The author_can() function checks whether the author of a given post has the given capability (or role). The first parameter should be a post ID or a post object; the second is the capability or role that we are examining.

Checking For Intent In WordPress Link

Intent is a bit more difficult to check. In the good ol’ days, a check of $_SERVER['HTTP_REFERER'] was the way to go. This stored the page that the user came from. If the domain name was their own, then the user was probably OK… unless, of course, someone had gotten into their files and inserted a link that deleted the user’s database if they clicked on it as an administrator.

A newer more secure method was implemented in WordPress 2.03 — quite some time ago — called nonces. Nonce stands for “number used once” and is used frequently in cryptography to secure communications. It is a number that is generated before an action is initialized, then attached to the action’s call, and then checked before the action completes.

In WordPress, you would generally use nonces in one of two places: forms and normal links. Let’s look first at how to generate a nonce in a form.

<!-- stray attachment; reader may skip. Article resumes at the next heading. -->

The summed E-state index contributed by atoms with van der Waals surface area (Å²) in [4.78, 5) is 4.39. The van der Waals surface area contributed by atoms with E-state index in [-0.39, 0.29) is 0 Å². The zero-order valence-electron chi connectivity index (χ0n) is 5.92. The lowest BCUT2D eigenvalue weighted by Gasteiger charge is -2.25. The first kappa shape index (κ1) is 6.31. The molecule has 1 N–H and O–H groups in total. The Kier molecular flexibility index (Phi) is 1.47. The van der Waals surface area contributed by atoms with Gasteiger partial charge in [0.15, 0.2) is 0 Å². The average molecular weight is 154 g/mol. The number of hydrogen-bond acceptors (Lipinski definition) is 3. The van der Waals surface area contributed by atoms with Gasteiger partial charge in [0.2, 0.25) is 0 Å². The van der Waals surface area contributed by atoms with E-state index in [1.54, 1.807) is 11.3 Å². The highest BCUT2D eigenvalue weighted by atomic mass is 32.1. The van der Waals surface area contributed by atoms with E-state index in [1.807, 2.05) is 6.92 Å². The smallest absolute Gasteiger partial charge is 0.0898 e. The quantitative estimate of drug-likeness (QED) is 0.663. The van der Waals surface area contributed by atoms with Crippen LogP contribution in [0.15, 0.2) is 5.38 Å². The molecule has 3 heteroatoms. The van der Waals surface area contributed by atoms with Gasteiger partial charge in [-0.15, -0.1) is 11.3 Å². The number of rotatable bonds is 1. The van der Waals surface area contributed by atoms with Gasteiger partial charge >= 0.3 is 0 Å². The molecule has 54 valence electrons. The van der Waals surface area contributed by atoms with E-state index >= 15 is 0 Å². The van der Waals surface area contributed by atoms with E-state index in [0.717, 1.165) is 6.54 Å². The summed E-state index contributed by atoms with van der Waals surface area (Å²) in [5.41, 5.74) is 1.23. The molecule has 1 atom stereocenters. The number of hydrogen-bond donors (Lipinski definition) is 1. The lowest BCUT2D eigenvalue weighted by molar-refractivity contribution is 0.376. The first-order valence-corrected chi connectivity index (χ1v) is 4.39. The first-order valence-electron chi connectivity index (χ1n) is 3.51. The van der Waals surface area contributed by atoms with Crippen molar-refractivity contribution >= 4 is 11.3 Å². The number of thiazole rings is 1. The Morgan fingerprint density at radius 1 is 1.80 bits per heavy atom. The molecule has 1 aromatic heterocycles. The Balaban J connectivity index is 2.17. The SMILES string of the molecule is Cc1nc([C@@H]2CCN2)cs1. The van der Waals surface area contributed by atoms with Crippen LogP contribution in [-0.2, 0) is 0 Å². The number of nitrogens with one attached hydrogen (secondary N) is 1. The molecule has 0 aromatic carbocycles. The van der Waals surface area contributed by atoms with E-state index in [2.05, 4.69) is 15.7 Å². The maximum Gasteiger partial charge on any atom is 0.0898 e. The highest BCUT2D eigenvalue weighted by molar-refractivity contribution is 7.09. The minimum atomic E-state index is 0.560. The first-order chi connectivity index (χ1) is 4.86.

Nonces in Forms Link

<form id="myform" method="post" action="myawesomescript.php">
    <h2>Enter an awesome word here</h2>
    <input type='text' name='word'>
    <?php wp_nonce_field( 'awesome_name_nonce') ?>

This will generate a hidden input field containing your generated nonce, which will be sent along with all of the form’s other data. The wp_nonce_field function takes four parameters:

  1. The first parameter is optional, but recommended because it gives the nonce a unique identifier.
  2. The second parameter is the name of the field. This is also optional and defaults to _wpnonce.
  3. The third parameter is boolean. If set to true, it will also send the referrer for validation.
  4. The fourth parameter is also a boolean and controls whether the field is echoed right then and there.

The resulting hidden field would look something like this:

<input type="hidden" id="_wpnonce" name="_wpnonce" value="d6d71w4664">